“Giant steps are what you take
Walking on the moon
I hope my legs don’t break
Walking on the moon
We could walk forever
Walking on the moon
We could live together
Walking on the moon”
We go back to 1979 for one of the greatest hits by Sting and The Police. I was reminded of this song while I watched President Trump take a victory lap during his first State of the Union address. Certainly, the stock market has been breathing rarefied air since his administration began. Although he cannot take full credit for equity performance (stocks were doing fine during the Obama Presidency and the economy was improving), some of his economic policies have added fuel to the fire. The combination of deregulation, tax reform, and plain old animal spirits has been a potent aphrodisiac for the market.
January has continued this seemingly inexorable upward trend. As reported on CNBC, the Dow Jones Industrials and S & P 500 had their best month since March 2016, and the NASDAQ had its best positive move since October 2015. Momentum has been from lower left to upper right, and the Yellow Brick Road seemingly still leads to the Emerald City. Let’s look under the proverbial hood a bit to see why this trend has marched forward and whether it’s likely to be sustained.
We’ve been harping on the same themes for quite some time. Quarterly earnings this cycle have been solid. We mentioned in our last missive that corporate tax reform is estimated to add between 8.5 and 11.5% to the party, thus allowing for a further expansion in price-to-earnings multiples. Interest rates remain historically low. Investors are optimistic, and there’s still plenty of retail cash sitting on the sidelines. The “FOMO” (Fear Of Missing Out) mantra underlies the playing field. The wealth effect of higher equity accounts has led to increased consumer confidence. What’s not to like?
Well, I’m finally seeing some canaries in the coal mine. Tuesday’s decline of over 360 points on the Dow was the first 1% decline in 112 days. The length of that stretch tied a record from several decades ago. It came on the heels of a Monday that displayed a sharp reversal from Friday’s upward leg. The Volatility Index, or VIX, reached a level on Tuesday not seen since last August, signifying short-term anxiety that has been largely absent. Many pundits are nervous about the yield on the ten year Treasury creeping up. It’s now over 2.7%, and with the Federal Reserve poised to raise rates three or four times in 2018, that trend should stay intact. This is important since the safety of a government-backed yield can return to a competitive level with stock dividends. Value stocks could be negatively impacted, but I feel that the yield needs to exceed 3% for the flight to bonds to get legs.
Other flies in the ointment include a slight increase in inflation. Crude prices have been in stealth mode, rising from the mid 40’s to the mid 60’s per barrel. This hasn’t been reflected too much in gasoline prices yet, but we’re in a fallow period for auto travel. Other commodities have performed in a bullish manner, with gold having a particularly solid month. Remember that the psychology behind gold is one of a “safe haven”, and maybe this is a harbinger for the future. Although few pundits are discussing this point, I’m worried about Treasury Secretary Mnuchin imploring Congress to raise the debt ceiling. Tax reform has been pegged to add 1.5-2 trillion dollars to the deficit, and it appears as though President Trump’s infrastructure plan could have debt ceiling impacts as well. It’s eerily reminding me of the second Bush Presidency’s “compassionate conservatism”, which turned out to be neither in the end. In expressing adulation or simply caving legislatively to President Trump, Congressional fiscal hawks have been silent.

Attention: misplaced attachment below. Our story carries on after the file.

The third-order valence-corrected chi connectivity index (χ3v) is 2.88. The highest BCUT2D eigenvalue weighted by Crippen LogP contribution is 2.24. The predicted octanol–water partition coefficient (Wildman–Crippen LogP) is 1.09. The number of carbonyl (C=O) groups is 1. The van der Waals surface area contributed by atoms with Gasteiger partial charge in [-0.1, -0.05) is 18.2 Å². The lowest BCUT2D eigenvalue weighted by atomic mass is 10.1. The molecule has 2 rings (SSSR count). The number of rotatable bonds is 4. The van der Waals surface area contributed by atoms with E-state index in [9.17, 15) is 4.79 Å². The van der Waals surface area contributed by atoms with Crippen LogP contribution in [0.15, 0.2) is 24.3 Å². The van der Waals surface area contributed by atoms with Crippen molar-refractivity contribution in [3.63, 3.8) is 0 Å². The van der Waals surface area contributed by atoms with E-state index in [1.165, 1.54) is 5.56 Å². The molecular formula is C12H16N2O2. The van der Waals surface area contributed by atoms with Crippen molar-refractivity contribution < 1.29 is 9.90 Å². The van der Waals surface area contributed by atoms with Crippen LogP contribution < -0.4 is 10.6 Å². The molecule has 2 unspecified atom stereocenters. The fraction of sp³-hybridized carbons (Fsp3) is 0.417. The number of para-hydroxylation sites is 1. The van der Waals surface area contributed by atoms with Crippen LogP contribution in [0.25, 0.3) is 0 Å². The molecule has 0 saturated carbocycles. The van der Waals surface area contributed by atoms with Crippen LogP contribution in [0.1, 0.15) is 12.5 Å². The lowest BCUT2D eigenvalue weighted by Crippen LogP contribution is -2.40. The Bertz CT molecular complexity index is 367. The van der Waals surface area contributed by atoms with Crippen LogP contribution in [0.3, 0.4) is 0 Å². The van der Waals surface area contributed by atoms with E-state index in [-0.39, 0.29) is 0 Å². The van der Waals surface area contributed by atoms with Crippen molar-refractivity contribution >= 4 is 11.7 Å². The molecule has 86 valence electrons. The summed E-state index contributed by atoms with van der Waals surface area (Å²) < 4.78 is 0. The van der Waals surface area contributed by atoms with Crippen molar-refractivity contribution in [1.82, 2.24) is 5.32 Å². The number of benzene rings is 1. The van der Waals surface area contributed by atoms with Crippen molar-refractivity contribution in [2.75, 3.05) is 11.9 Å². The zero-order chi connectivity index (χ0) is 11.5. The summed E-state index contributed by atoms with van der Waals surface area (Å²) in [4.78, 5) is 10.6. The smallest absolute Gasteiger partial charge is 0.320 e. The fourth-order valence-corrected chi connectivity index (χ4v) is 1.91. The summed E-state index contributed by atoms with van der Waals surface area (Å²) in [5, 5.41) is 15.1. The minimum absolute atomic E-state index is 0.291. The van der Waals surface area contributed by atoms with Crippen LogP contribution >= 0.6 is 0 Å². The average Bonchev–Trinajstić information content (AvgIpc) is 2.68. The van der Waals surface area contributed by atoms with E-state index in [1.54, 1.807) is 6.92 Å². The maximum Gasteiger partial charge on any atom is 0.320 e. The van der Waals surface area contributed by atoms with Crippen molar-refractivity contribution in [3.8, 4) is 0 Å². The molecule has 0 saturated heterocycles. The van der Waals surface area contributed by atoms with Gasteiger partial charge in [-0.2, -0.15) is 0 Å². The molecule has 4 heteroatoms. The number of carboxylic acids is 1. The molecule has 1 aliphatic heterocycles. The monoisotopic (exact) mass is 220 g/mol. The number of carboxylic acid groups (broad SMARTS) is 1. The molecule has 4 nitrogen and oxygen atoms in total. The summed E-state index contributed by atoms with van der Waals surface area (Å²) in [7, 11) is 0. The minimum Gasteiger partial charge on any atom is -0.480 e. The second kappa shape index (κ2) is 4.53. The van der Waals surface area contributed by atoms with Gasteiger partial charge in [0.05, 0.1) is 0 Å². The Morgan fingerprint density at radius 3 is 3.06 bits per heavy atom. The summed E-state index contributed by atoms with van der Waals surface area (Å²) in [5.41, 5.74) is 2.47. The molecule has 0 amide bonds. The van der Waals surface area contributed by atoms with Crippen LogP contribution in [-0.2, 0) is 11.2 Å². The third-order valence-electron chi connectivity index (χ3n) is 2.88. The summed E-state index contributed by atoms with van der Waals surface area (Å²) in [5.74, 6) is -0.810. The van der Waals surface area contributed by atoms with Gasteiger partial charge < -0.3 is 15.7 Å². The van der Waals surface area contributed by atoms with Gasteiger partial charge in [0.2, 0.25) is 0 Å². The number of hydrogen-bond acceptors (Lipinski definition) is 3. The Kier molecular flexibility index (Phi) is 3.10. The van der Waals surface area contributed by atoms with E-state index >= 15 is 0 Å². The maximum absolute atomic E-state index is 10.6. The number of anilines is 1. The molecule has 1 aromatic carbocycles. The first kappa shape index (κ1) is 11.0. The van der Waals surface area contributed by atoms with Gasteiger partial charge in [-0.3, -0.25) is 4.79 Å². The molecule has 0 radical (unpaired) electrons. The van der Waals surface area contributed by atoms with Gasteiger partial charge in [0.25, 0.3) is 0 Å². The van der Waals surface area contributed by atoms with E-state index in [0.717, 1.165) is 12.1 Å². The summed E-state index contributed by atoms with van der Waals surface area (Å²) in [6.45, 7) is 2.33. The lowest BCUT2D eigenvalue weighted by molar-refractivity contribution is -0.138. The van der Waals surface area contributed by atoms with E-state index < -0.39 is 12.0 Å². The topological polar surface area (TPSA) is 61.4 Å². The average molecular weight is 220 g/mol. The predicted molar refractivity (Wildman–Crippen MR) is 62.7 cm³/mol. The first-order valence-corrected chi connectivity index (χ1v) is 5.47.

We’ve said many a time that equities are long overdue for a correction. A 5% downward move would be both healthy and normal for a market in a secular bull cycle. We’ve come a long way in a relatively short period. A pause that refreshes should be in order. That being said, I still feel good about equities, even at these lofty levels. Macroeconomic conditions, both in America and around the world, continue to improve. Tax reform and infrastructure, while deficit unfriendly, should have a positive effect on corporate earnings. Let’s also not forget all of the cash that’s going to be repatriated from overseas by multi-national corporations. Whether these dollars are used for share re-purchasing, increased dividends, capital expenditures, mergers/acquisitions or added jobs, the story for these companies seems to be getting better.
All in all, we hope to continue walking on the moon. We may have a roadblock or two along the way, and we’ll be watching portfolios for those signs. In the meantime, enjoy the January good beginning.
Now, a word about our new arrangement. The transition with W3 is going smoothly thus far, and we are confident that it will continue to do so. I can assure you that there will be no change in level of service. We’re already seeing synergies that will be accretive for everyone. It’s an exciting time… perhaps an end of the Schiffman Grow era in name, but a new beginning as W3. It’s great to be partnering with a like-minded firm.
Thanks as always for your continued trust and support. I look forward to talking with you soon.
The opinions expressed in this letter are those of William Schiffman and should not be construed as specific investment advice. All information is believed to be from reliable sources; however, no representation is made to its completeness or accuracy. All economic and performance information is historical and not indicative of future results. Diversification cannot assure a profit or guarantee against a loss. Indices are unmanaged and do not incur fees, one cannot directly invest in an index.